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Sailing in Greece: Hydra

As a Leonard Cohen fan, Hydra had to be on the itinerary for me. It was on this Greek island that he played his first gig to a handful of friends in Rolio’s café. It was here that he bought a house in 1960. And it was here that met and fell in love with Marianne. Tied up in Ermioni for a couple of days because of high winds, we decided to take the ferry over to Hydra. The €8, 20-minute trip on a Flying Cat was a little dicey at times because of the winds but I made it with my innards intact. The smaller ferry had cancelled two earlier trips because of the weather.

Hydra still has its streets of polished stone, its steps, its narrow lanes all climbing upwards. There are no cars. Wheelies are prohibited. Tourists and their bags are ferried to their hotels on the backs of sad-looking mules and donkeys. We walked. The poor beasts looked miserable, resigned to their lot in life.

Dog half way up a narrow street in Hydra Greece

 

Tourists in Hydra get to their hotels on foot or by mule or donkey

Rider on a mule carrying bags in Hydra Greece

 

As we wandered off in search of Cohen’s house, we found the old Rafalias pharmacy and its next-door mansion (now an Air BnB), both relics of the 1890s.

In 1890 the pharmacy of Evangelos Rafalias (1869-1936), was founded in Hydra, grandfather of the current owner and today’s pharmacist. The latter preserved in his mother’s old notebook (which was from the first female pharmacists in Greece in the middle of the last century and wife of the Dr. Andreas Rafalias) recipes which she had created based on the Greek Pharmacology of 1924 and 1931 making creams, lotions and perfumes from pure materials, when she took over the pharmacy on May 1947.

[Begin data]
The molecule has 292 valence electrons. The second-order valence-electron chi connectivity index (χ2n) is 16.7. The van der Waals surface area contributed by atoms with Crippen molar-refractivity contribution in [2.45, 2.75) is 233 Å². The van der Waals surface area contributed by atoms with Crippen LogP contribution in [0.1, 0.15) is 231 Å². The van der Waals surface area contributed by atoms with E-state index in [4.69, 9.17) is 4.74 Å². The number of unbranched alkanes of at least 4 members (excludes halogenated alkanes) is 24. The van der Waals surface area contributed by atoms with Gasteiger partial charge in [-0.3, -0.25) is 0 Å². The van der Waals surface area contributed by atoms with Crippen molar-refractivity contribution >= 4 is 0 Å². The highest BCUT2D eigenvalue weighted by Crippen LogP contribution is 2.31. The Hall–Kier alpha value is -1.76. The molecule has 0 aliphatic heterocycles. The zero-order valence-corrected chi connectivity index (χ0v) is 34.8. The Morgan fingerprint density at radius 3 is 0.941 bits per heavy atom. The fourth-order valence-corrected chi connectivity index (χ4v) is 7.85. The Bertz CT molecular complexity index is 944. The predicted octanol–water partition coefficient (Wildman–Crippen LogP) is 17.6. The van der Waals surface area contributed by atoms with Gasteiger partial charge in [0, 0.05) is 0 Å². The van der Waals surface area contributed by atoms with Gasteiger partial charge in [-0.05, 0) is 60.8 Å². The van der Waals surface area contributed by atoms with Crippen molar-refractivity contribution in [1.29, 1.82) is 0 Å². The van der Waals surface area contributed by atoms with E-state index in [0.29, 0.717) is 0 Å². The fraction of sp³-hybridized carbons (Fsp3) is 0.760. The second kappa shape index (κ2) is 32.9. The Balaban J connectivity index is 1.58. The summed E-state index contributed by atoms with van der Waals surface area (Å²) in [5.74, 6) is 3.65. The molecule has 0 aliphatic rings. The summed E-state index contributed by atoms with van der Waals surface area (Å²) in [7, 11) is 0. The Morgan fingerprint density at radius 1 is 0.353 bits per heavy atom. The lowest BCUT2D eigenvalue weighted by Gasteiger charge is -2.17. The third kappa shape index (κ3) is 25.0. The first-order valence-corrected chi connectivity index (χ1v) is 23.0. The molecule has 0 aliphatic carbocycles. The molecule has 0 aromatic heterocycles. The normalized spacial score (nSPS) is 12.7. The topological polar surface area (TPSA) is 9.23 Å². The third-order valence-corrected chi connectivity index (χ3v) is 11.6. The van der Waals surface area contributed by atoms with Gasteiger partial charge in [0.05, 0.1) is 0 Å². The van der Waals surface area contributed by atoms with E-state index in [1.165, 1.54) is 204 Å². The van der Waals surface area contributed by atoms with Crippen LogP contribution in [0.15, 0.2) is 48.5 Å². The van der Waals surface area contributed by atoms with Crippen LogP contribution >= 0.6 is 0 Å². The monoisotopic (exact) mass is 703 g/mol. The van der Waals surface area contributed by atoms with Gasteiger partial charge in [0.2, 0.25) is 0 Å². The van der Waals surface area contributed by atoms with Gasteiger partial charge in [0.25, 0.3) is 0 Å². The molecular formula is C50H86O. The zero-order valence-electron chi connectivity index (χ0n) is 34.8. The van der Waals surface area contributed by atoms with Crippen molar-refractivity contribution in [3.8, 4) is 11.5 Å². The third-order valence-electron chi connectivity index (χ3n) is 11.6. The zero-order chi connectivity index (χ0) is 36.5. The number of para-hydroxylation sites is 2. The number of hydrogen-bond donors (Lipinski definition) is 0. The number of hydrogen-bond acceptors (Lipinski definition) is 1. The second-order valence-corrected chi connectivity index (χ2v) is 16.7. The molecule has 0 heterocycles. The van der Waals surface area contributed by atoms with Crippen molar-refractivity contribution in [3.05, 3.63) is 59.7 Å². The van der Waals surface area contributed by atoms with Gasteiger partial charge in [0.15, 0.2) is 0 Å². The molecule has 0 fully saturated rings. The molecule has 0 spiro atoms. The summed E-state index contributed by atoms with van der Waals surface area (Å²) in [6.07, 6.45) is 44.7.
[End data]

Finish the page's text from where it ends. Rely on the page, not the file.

Old Rafalias pharmacy in Hydra

We found churches tucked into corners and fabulously coloured houses with flowering gardens. The higher we climbed the better the view became.

Tiny church near Leonard Cohen's house in Hydra, Greece

House on Hydra, Greece, with colourful bourganvillea outside

Old yellow mansion in Hydra, Greece

Café on a street corner in Hydra, Greece

Supermarket in Hydra Greece

Surprisingly, Cohen’s presence on the island is largely unremarked. Finding his house was a treasure hunt of sorts. There are no signs, nothing to say he lived there, no blue plaque on the wall. The street corner bears his name and that’s about it. But around the house, the steps have been worn to a bright patina as fans come to read his poetry, sing his songs, and pay their respects. There’s a biennial celebration of his life organised by his fan club – the 2021 shindig has been postponed to 2023 because of COVID.

Sign show Leonard Cohen Street in Hydra

Leonard Cohen's house on Hydra